Roger Williams and the Creation of the American Soul. By John M. Barry. New York: Viking, 2012, ISBN 978-0-312288-3
Since Perry Miller’s path-breaking books in the 1930s, and those of Edmund Morgan from 1958 onward, historians have sought to resurrect Puritanism from the mud of intolerance, joylessness, and bigotry into which post-Salem witchcraft critics had consigned it. Scholars now generally see Puritanism as a noble if sometimes misguided attempt to build a spiritual commonwealth that would transcend worldliness, inequality, and political machinations. If not quite a city on a hill, Puritan New England was built upon deeply held principles, a respect for education, and a polity in which the material and spiritual health of the community superseded those of the individual. Alexis de Tocqueville was so impressed by Puritanism that he declared it the bedrock upon which American democracy rested.
John M. Barry’s take on Roger Williams (1603-83)—exiled from both Puritan Massachusetts Bay and Separatist Salem—suggests it may be time to return Puritans to the muck. As one might expect, such inferences—and some of Barry’s claims for Williams–have stirred controversy. Barry, who is primarily a journalist, is embroiled in an ongoing feud with eminent historian Gordon Wood. It would be folly for me to take sides, as I am neither a Colonialist nor a scholar of Puritanism. It is appropriate, though, to task several of Barry’s critics. Barry has been called a Williams biographer, though he states clearly that he had no intention of being one. Barry’s thrust is embodied in the book’s subtitle Church, State, and the Birth of Liberty. His is more intellectual history than biography, and Barry clearly believes that Tocqueville was wrong–Roger Williams, not the Puritans, is the cornerstone of American liberty. Barry argues that political liberty would have been unthinkable without the liberty of conscience embedded in Williams’ call for religious tolerance. He credits Williams with assiduously practicing freedom of thought, speech, and action, even when it meant tolerating Rhode Island settlers whose ideals he found reprehensible.
Barry’s book is timely in the age of Tea Party and evangelical zealotry, though his primary intent is to unravel the 17th century mind, not 21st century squabbles. In Barry’s telling, Williams’ obsession with liberty owed as much to conditions in Europe as to his clashes with cantankerous New World clerics. Williams sojourned to the New World for the same reason as other self-imposed exiles—he too faced the wrath of royal authority for his critique of Anglicanism. Barry spends more than a third of his book cataloguing the volatility and shifting political fortunes during the final decades of Stuart misrule in Britain. Particularly troublesome was the imposed religious conformity demanded by William Laud, the Archbishop of Canterbury from 1633 to 1645. Among Laud’s many enemies was jurist Sir Edward Coke (1552-1634), who was imprisoned for his treatises on parliamentary rights. Coke also happened to be young Roger Williams’ mentor.
Williams spent the rest of his life expanding upon Coke’s theories of liberty. Barry also argues that Williams was also indirectly influenced by Francis Bacon (1561-1626), though that connection is often more conjectural than convincing. What is clearer is that Roger Williams thought so deeply about theology and law that he proclaimed it conceit bordering on blasphemy for human authorities to impose conformity of thought upon others. Civil authorities could regulate behavior, but not belief, because one could only apprehend the mind of God, not comprehend it. As Williams viewed it, either all individuals had full liberty of conscience, or none would; the New World would soon degenerate into the decadence and contentiousness from which settlers had fled.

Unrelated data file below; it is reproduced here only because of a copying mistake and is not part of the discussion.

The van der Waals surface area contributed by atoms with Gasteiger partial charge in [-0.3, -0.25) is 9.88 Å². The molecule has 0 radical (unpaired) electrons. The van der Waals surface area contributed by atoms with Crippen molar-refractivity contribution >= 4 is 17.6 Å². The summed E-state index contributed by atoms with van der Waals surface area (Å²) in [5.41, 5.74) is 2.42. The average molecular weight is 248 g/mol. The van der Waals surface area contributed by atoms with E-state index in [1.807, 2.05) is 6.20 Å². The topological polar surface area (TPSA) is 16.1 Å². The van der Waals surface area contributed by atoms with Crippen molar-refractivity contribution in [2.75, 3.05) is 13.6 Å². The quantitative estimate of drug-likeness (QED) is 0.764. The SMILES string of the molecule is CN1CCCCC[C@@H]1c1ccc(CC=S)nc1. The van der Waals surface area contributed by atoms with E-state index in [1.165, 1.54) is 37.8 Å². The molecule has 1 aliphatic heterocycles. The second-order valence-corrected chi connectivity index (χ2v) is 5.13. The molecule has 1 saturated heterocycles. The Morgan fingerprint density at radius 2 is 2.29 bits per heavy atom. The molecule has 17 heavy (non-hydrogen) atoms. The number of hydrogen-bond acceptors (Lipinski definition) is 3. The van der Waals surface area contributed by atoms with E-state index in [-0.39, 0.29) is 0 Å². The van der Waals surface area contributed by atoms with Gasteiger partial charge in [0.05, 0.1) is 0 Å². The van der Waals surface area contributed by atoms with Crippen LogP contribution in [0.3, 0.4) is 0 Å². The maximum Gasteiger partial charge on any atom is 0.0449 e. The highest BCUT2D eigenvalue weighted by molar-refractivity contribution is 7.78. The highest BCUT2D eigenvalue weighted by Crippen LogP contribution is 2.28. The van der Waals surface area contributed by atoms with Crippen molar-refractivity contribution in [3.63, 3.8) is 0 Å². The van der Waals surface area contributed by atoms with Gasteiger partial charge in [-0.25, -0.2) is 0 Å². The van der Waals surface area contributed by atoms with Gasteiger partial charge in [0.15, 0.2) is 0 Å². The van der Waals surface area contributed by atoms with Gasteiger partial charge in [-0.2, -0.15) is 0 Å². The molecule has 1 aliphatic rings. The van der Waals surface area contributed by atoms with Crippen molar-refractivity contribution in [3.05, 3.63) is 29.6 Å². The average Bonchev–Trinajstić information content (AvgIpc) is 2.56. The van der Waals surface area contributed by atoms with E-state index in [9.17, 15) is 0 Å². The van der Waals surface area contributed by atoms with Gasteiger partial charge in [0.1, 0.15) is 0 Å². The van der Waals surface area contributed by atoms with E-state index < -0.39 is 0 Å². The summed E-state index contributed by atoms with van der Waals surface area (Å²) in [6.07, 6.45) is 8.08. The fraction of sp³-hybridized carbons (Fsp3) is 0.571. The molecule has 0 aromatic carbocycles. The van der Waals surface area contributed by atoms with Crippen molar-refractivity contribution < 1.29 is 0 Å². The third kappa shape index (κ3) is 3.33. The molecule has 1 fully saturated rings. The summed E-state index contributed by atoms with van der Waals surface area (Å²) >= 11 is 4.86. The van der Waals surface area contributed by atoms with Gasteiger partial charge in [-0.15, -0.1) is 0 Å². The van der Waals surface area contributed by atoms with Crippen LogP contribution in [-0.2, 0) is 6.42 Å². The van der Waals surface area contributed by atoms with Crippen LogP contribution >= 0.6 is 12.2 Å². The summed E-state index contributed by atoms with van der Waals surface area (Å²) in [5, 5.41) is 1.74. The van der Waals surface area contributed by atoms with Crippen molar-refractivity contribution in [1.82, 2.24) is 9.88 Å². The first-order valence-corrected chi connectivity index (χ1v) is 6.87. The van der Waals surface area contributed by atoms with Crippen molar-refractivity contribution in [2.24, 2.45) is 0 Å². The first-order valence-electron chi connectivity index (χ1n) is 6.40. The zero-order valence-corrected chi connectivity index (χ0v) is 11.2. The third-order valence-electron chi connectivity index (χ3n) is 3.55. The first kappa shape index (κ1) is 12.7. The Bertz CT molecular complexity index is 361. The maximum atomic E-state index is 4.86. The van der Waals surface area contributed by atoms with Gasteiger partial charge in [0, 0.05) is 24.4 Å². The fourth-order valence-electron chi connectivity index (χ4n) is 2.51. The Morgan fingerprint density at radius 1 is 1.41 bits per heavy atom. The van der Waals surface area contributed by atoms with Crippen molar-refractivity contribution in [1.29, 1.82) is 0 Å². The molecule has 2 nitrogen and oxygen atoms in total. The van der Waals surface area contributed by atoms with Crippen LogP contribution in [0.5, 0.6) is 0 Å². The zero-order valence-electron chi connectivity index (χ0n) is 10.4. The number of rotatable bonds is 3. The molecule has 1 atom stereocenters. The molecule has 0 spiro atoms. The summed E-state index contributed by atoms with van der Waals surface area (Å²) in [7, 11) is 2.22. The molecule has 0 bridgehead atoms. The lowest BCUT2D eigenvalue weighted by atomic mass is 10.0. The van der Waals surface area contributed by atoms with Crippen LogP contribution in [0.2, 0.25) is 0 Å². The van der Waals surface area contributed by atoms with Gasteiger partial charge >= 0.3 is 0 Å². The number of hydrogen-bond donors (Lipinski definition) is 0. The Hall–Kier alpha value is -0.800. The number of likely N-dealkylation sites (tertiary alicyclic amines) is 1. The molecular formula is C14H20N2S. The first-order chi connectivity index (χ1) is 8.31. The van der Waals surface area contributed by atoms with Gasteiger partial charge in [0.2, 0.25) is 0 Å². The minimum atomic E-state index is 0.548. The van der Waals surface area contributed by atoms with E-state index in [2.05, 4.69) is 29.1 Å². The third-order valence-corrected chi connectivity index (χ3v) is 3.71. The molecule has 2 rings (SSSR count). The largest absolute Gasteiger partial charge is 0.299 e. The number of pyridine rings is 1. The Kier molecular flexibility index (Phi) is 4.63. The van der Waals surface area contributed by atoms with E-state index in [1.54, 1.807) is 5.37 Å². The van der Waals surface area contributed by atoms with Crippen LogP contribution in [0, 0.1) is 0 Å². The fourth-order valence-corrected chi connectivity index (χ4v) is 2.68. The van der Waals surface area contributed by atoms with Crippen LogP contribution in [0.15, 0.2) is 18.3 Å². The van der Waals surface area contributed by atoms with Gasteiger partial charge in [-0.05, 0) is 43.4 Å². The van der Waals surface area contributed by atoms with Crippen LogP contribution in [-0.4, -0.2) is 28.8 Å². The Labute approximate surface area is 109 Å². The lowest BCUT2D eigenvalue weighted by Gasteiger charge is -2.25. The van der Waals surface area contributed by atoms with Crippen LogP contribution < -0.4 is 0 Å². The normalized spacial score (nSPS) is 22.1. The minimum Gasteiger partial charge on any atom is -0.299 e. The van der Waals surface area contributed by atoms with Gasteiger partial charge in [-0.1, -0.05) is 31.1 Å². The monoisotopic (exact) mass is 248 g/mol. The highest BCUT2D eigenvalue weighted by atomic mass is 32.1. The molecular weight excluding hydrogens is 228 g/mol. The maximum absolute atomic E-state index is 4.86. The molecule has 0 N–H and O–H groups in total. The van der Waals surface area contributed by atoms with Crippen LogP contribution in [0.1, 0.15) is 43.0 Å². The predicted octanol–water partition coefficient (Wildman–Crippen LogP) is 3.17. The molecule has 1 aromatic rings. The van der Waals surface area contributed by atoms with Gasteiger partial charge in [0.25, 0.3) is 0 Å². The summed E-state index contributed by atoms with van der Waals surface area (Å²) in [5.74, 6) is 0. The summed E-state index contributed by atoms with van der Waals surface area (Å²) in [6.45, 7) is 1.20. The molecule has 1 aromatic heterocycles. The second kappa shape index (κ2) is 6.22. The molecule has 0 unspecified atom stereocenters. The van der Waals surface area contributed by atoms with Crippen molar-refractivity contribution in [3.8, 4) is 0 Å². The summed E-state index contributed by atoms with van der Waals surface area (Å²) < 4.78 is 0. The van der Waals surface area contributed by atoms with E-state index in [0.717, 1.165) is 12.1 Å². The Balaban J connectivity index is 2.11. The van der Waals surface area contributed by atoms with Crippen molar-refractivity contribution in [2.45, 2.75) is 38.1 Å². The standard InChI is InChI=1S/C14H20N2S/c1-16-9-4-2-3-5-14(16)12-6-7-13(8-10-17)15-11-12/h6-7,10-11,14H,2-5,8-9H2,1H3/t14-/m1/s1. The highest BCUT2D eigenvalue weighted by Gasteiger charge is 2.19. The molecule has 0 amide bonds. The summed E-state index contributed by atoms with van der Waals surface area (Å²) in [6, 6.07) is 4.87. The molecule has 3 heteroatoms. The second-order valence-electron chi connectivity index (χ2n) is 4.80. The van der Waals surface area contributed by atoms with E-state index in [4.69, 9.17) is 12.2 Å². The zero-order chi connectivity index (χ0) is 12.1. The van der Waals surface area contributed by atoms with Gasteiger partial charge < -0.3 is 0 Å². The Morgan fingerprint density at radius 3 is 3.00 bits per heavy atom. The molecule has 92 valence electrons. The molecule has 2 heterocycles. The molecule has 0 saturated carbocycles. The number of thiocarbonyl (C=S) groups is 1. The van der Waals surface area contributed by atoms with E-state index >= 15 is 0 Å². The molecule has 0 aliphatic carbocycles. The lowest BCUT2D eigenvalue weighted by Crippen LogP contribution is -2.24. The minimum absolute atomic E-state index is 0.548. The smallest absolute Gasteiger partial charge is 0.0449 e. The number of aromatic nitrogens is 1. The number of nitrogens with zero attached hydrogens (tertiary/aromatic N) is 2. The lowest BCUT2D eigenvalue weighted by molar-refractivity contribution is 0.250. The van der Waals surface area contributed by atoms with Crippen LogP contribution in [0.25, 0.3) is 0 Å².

Puritans and Separatists begged to differ, of course, and the link they forged between religious orthodoxy and civic order dictated that Roger Williams was too hot for either colony to handle. Williams might have suffered a worse fate than exile, were it not for friends in high places in England that reversed rulings made in New England. Barry gives us a wonderfully complex view of Williams, whom he views as simultaneously quarrelsome and charming. The Winthrops were responsible for his exile, yet Williams remained friendly with them and routinely exchanged letters and books with the family. Both Plymouth and Massachusetts Bay called upon Williams to negotiate with Native Americans, many of whom held him in high regard. (One wonders how New England history would have unfolded had authorities followed Williams’ advice on Indian policy more carefully.)
Williams won few converts in his own day, but ideas that appeared dangerous in the 17th century are so commonplace in the 21st that it’s tempting to see today’s evangelical right as latter-day Puritans. Separation of church and state owe a debt to Williams’ constructions of liberty, whereas those seeking to tear down the barriers are the new social revolutionaries. Barry’s book offers numerous illustrative examples and provocative ideas upon which a modern debate over religious politics can take place. Although this book is too dense and specialized for undergraduates, scholars can mine it for ideas and scenarios they can reframe for classroom use. They should also read it for its valuable reassessment of “liberty.” Just don’t call it a biography.
Robert E. Weir
University of Massachusetts Amherst